Education Assignment Case Study on The Constructivist Math Curriculum

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The Constructivist Math Curriculum

Connie teaches fourth grade in a middle-SES school district. Her district has adopted a new K–6 math curriculum for this year, based on constructivist principles. In attending the in-service devoted to training teachers in implementing the new curriculum, Connie discovers that many differences exist between what she has been teaching for the past twenty years and this new curriculum. The new curriculum focuses on the use of math in “real life.” Instead of endless speed drills, the problems ask the students to think and make connections between their lives at home and what they are doing in math. What drill and practice there is takes place in the context of various games the children play together. Students are allowed and even taught to approach problems in a variety of ways rather than focusing on a single algorithm for a particular type of problem. Many of these approaches are completely alien to Connie and, she guesses, to other teachers and parents. “This is going to be a lot of work,” she thinks. “I’m going to have to relearn math myself in order to teach this way.”

As the school year begins, other teachers begin expressing their concerns over the new curriculum. It is just so different from anything they have ever done in the past. Most of the teachers are managing to stay just a lesson or two ahead of the students. The children in first and second grade seem to love the new math program. They are actively involved during math period and many of them have said that math is fun. The students in fourth through sixth grade don’t appear to be as enthusiastic about the new curriculum, however. Many of them are unable to complete their homework. They can’t seem to grasp how to complete problems using the techniques taught in the new curriculum. They constantly fall back on the old algorithms they were taught when they were younger. This is frustrating Connie and her colleagues, as they have worked very hard to master the alternate ways of approaching problems themselves.

To make matters worse, parents are complaining. They can’t help their children with their homework because they don’t know how to use the new approaches, either. This has caused many parents to become angry. Several have threatened to remove their children from the school and take them “somewhere where they teach normal math.” A group of parents will be addressing the board of education regarding this at their next meeting.

Adding fuel to the fire is one of the middle school math teachers, who insists that this new curriculum won’t give the students the foundation they need for algebra. “They need to develop automatically with their math facts. That just isn’t going to happen with this program. It takes them in too many directions. They’ll never make it back to normal in time for algebra.”

Proponents answer the middle school teacher by indicating that the new curriculum will actually better prepare the students for higher math because they will have a better conceptual understanding of why they are doing things and how the traditional algorithms work. Connie feels caught in the middle. She understands what the curriculum is supposed to do. She even believes it might actually benefit the students in the long run. However, every day she has students in tears in her class because they don’t understand what she is asking them to do. She has fielded her share of phone calls from angry parents as well.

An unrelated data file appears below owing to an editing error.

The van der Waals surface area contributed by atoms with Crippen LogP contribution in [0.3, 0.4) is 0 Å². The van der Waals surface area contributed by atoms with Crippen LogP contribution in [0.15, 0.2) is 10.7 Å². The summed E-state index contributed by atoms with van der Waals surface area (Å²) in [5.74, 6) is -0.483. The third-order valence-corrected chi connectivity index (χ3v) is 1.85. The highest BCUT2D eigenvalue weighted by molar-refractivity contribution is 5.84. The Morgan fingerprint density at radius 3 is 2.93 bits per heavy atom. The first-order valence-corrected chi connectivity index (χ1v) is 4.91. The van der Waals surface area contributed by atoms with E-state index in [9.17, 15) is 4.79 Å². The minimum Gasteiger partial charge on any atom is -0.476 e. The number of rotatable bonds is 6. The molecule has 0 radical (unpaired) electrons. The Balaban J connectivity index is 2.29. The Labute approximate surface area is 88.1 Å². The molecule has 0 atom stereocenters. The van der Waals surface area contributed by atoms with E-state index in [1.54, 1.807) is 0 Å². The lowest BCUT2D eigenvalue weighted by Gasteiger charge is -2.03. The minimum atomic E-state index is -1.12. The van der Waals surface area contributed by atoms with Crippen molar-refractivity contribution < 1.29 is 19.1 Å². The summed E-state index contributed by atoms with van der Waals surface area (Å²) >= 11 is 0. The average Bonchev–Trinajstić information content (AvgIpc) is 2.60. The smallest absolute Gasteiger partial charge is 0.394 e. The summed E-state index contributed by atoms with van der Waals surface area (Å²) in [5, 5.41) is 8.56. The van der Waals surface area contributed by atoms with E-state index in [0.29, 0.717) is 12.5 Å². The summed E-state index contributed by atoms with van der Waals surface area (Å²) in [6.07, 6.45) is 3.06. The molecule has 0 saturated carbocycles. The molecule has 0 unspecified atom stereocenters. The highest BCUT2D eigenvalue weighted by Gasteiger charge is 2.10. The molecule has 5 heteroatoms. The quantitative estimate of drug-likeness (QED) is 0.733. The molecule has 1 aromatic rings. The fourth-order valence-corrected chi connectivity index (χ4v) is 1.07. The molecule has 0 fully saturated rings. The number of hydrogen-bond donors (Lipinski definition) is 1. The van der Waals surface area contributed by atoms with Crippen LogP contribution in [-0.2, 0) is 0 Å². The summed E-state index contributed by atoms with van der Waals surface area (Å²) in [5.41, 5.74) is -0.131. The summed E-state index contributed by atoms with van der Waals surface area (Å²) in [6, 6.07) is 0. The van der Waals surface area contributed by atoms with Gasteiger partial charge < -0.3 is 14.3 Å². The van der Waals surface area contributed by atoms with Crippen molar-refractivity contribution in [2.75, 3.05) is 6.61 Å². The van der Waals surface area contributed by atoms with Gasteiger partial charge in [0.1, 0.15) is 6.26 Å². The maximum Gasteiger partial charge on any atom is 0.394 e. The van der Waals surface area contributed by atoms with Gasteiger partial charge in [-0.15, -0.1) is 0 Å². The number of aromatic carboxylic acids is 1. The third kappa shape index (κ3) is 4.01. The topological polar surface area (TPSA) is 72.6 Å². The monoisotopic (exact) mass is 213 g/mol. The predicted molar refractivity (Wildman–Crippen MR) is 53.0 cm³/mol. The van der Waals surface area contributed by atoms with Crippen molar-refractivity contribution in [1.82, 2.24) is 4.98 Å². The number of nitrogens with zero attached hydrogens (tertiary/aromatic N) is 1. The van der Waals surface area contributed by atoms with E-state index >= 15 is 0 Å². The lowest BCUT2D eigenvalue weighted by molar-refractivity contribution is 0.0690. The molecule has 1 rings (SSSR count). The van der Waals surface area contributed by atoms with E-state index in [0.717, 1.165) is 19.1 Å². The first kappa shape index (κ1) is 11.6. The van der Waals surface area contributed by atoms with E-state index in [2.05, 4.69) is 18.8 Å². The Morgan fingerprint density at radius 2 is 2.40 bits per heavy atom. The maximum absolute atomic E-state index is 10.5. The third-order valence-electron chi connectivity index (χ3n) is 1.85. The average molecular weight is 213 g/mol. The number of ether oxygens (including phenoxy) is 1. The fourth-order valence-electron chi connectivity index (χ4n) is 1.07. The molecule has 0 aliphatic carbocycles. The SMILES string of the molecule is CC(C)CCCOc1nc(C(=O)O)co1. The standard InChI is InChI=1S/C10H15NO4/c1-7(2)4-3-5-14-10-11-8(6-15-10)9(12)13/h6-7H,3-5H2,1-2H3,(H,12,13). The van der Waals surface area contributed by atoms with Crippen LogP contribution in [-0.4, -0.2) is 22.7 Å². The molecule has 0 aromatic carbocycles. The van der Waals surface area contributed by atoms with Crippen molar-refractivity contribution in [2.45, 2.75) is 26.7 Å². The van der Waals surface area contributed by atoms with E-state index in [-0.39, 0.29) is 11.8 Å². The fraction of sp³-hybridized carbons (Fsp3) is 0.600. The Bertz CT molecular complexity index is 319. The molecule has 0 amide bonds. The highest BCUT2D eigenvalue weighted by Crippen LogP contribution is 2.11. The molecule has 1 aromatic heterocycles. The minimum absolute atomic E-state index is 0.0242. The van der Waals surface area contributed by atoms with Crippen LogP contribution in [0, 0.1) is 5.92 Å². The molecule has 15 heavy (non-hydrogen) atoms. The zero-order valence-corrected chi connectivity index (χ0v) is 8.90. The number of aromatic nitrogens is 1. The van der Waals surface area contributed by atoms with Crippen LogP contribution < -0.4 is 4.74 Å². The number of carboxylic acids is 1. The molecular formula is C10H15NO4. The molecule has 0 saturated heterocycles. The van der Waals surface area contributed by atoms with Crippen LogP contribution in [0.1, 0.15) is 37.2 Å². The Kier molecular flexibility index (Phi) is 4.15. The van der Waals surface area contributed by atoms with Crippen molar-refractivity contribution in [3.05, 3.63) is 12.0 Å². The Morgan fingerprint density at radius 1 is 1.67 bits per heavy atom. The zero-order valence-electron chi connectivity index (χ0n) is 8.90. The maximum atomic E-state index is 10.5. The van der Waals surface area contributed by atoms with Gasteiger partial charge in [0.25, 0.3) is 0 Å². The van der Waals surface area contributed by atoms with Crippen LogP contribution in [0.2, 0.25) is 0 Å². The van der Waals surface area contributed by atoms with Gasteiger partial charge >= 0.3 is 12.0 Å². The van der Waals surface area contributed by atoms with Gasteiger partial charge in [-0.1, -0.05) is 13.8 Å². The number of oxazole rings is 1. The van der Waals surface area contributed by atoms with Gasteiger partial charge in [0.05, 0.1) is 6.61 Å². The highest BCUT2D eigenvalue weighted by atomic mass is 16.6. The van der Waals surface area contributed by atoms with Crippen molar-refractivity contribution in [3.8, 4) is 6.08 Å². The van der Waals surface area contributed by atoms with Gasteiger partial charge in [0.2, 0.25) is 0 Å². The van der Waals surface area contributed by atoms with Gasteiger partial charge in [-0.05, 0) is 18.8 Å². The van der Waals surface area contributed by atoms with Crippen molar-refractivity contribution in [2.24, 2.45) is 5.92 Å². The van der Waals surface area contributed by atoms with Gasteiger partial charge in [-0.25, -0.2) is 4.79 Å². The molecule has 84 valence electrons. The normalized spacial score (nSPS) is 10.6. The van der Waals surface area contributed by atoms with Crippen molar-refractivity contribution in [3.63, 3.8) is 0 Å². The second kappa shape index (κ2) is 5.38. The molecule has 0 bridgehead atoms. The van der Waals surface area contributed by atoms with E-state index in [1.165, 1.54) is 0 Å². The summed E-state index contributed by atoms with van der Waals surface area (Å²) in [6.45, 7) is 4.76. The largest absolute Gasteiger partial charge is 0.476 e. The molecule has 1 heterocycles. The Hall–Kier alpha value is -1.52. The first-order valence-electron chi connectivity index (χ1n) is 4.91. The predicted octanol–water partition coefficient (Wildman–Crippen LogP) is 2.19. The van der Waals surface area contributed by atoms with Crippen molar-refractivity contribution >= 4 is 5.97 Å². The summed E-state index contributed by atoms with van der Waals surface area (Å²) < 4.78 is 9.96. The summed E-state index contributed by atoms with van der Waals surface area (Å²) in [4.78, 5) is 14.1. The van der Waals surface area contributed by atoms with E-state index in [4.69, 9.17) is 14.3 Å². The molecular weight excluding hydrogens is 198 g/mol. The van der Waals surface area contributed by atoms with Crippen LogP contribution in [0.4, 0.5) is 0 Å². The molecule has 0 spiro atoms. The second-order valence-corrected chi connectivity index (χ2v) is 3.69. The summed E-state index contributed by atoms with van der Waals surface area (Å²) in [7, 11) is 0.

1. What are the issues in this case?

Ans -Read through thoroughly to look into all aspects of the case.

-When analysing the issue, look into perspectives of change curriculum, algebra teacher’s perspective, student’s relation as well as teacher’s related points.

-Based on all such aspects define the main case based issue.

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2.The students in first and second grade seem to be flourishing in this curriculum, while the older students are struggling. Why might this be? Tie your answer to a constructivist principle.

Ans-Firstly try elucidating the constructivist approach.

– Relate scenario to the issues of learning and unlearning.

-Present an analysis to reach to a conclusion that answers why the first and second grade students seem to be flourishing, while the older students are struggling.

 

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3.How should the teachers address parental concerns regarding the new curriculum?

Ans-Talk a little on why there are parental concerns.

-Then talk whether teachers can resolve/ or what would be impact of teacher parent’s interaction in the scenario. Whether it would be fruitful or not.

-Present ways of addressing like personally, face to face, over call, informal meetings.

-Also suggest techniques that can be used to address concern like by giving presentation, one to one interaction and other appropriate ways. Try justifying your choice that you prefer.

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4. How should they address the concerns of the algebra teacher?

Ans-As the algebra teacher is part of the institution, try suggesting documented ways like written orders and justification notes from head of organization.

-Try relating subject teaching based benefits and also benefits to students based on new curriculum.

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5. What can the teachers do to help their students at this point?

Ans- Mention ways other than meetings, presentation as you may be mentioning in the previous answers.

-Rather suggest supportive techniques like extra classes. Subject based demonstration of understanding or even can present how comparative analysis of old against new curriculum may help.
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